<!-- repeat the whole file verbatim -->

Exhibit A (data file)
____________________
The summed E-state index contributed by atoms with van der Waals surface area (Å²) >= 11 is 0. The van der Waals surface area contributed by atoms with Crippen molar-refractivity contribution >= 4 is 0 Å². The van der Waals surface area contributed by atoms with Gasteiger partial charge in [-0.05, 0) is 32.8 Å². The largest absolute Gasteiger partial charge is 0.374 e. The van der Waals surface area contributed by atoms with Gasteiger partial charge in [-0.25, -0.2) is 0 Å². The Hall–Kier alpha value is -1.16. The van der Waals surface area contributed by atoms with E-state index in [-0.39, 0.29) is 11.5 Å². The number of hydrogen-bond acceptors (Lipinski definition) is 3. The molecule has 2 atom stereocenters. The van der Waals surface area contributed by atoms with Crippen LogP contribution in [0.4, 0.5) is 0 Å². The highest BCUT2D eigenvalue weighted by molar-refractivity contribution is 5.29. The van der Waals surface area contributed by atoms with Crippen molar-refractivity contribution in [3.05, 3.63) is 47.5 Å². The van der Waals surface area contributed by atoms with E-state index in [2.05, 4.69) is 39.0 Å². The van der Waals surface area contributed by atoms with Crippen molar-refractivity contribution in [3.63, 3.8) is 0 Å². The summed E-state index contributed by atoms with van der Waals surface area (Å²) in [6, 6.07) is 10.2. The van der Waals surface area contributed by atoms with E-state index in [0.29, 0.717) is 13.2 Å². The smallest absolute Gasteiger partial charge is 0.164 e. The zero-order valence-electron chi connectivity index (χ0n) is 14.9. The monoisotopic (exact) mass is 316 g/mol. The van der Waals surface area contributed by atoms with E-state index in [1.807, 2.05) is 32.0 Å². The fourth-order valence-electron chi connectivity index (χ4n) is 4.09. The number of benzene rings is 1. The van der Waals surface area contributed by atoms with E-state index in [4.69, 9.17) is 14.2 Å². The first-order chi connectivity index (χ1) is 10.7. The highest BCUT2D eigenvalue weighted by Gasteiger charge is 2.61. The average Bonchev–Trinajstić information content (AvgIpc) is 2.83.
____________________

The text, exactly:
The summed E-state index contributed by atoms with van der Waals surface area (Å²) >= 11 is 0. The van der Waals surface area contributed by atoms with Crippen molar-refractivity contribution >= 4 is 0 Å². The van der Waals surface area contributed by atoms with Gasteiger partial charge in [-0.05, 0) is 32.8 Å². The largest absolute Gasteiger partial charge is 0.374 e. The van der Waals surface area contributed by atoms with Gasteiger partial charge in [-0.25, -0.2) is 0 Å². The Hall–Kier alpha value is -1.16. The van der Waals surface area contributed by atoms with E-state index in [-0.39, 0.29) is 11.5 Å². The number of hydrogen-bond acceptors (Lipinski definition) is 3. The molecule has 2 atom stereocenters. The van der Waals surface area contributed by atoms with Crippen LogP contribution in [0.4, 0.5) is 0 Å². The highest BCUT2D eigenvalue weighted by molar-refractivity contribution is 5.29. The van der Waals surface area contributed by atoms with Crippen molar-refractivity contribution in [3.05, 3.63) is 47.5 Å². The van der Waals surface area contributed by atoms with E-state index in [2.05, 4.69) is 39.0 Å². The van der Waals surface area contributed by atoms with Crippen molar-refractivity contribution in [3.63, 3.8) is 0 Å². The summed E-state index contributed by atoms with van der Waals surface area (Å²) in [6, 6.07) is 10.2. The van der Waals surface area contributed by atoms with E-state index in [0.29, 0.717) is 13.2 Å². The smallest absolute Gasteiger partial charge is 0.164 e. The zero-order valence-electron chi connectivity index (χ0n) is 14.9. The monoisotopic (exact) mass is 316 g/mol. The van der Waals surface area contributed by atoms with E-state index in [1.807, 2.05) is 32.0 Å². The fourth-order valence-electron chi connectivity index (χ4n) is 4.09. The number of benzene rings is 1. The van der Waals surface area contributed by atoms with E-state index in [4.69, 9.17) is 14.2 Å². The first-order chi connectivity index (χ1) is 10.7. The highest BCUT2D eigenvalue weighted by Gasteiger charge is 2.61. The average Bonchev–Trinajstić information content (AvgIpc) is 2.83.